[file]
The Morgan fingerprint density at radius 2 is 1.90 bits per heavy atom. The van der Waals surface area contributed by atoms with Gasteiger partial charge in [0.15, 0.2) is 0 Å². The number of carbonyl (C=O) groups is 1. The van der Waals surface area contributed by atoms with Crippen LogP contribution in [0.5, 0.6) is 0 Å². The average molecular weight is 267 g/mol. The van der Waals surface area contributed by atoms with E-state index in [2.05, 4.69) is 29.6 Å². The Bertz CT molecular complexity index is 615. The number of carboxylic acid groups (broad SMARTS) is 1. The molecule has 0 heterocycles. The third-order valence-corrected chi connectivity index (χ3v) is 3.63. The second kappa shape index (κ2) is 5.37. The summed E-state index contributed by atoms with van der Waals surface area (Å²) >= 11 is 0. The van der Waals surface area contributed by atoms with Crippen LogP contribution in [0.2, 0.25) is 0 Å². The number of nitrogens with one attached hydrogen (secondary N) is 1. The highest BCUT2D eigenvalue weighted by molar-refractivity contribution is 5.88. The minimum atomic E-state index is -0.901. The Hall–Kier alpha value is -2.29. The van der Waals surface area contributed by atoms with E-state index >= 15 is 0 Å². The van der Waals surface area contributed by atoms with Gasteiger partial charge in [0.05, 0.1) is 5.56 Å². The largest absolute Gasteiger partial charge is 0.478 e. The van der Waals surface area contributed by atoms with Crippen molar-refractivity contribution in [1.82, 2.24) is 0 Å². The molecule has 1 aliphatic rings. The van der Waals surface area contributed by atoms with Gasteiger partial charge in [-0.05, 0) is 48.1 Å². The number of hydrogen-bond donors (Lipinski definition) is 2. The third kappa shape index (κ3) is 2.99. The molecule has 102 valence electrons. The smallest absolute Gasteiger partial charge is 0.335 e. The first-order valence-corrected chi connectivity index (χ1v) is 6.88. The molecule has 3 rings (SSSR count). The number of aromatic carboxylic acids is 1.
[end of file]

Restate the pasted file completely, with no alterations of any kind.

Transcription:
The Morgan fingerprint density at radius 2 is 1.90 bits per heavy atom. The van der Waals surface area contributed by atoms with Gasteiger partial charge in [0.15, 0.2) is 0 Å². The number of carbonyl (C=O) groups is 1. The van der Waals surface area contributed by atoms with Crippen LogP contribution in [0.5, 0.6) is 0 Å². The average molecular weight is 267 g/mol. The van der Waals surface area contributed by atoms with E-state index in [2.05, 4.69) is 29.6 Å². The Bertz CT molecular complexity index is 615. The number of carboxylic acid groups (broad SMARTS) is 1. The molecule has 0 heterocycles. The third-order valence-corrected chi connectivity index (χ3v) is 3.63. The second kappa shape index (κ2) is 5.37. The summed E-state index contributed by atoms with van der Waals surface area (Å²) >= 11 is 0. The van der Waals surface area contributed by atoms with Crippen LogP contribution in [0.2, 0.25) is 0 Å². The number of nitrogens with one attached hydrogen (secondary N) is 1. The highest BCUT2D eigenvalue weighted by molar-refractivity contribution is 5.88. The minimum atomic E-state index is -0.901. The Hall–Kier alpha value is -2.29. The van der Waals surface area contributed by atoms with E-state index >= 15 is 0 Å². The van der Waals surface area contributed by atoms with Gasteiger partial charge in [0.05, 0.1) is 5.56 Å². The largest absolute Gasteiger partial charge is 0.478 e. The van der Waals surface area contributed by atoms with Crippen molar-refractivity contribution in [1.82, 2.24) is 0 Å². The molecule has 1 aliphatic rings. The van der Waals surface area contributed by atoms with Gasteiger partial charge in [-0.05, 0) is 48.1 Å². The number of hydrogen-bond donors (Lipinski definition) is 2. The third kappa shape index (κ3) is 2.99. The molecule has 102 valence electrons. The smallest absolute Gasteiger partial charge is 0.335 e. The first-order valence-corrected chi connectivity index (χ1v) is 6.88. The molecule has 3 rings (SSSR count). The number of aromatic carboxylic acids is 1.